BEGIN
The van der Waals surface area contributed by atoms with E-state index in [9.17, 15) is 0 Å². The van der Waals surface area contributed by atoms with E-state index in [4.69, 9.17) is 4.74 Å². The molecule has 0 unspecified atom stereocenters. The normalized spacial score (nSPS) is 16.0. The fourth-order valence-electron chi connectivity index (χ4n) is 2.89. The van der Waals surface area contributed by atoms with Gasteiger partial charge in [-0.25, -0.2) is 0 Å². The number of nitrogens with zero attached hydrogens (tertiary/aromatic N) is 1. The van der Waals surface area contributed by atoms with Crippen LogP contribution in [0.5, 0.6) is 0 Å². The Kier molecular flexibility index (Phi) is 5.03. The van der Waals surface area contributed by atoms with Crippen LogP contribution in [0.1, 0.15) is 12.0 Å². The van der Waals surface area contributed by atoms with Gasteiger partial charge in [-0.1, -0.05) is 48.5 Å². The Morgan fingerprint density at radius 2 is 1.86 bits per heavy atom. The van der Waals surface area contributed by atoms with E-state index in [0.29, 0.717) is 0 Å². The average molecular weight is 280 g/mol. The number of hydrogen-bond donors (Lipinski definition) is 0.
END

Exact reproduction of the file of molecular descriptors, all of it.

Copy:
The van der Waals surface area contributed by atoms with E-state index in [9.17, 15) is 0 Å². The van der Waals surface area contributed by atoms with E-state index in [4.69, 9.17) is 4.74 Å². The molecule has 0 unspecified atom stereocenters. The normalized spacial score (nSPS) is 16.0. The fourth-order valence-electron chi connectivity index (χ4n) is 2.89. The van der Waals surface area contributed by atoms with Gasteiger partial charge in [-0.25, -0.2) is 0 Å². The number of nitrogens with zero attached hydrogens (tertiary/aromatic N) is 1. The van der Waals surface area contributed by atoms with Crippen LogP contribution in [0.5, 0.6) is 0 Å². The Kier molecular flexibility index (Phi) is 5.03. The van der Waals surface area contributed by atoms with Crippen LogP contribution in [0.1, 0.15) is 12.0 Å². The van der Waals surface area contributed by atoms with Gasteiger partial charge in [-0.1, -0.05) is 48.5 Å². The Morgan fingerprint density at radius 2 is 1.86 bits per heavy atom. The van der Waals surface area contributed by atoms with E-state index in [0.29, 0.717) is 0 Å². The average molecular weight is 280 g/mol. The number of hydrogen-bond donors (Lipinski definition) is 0.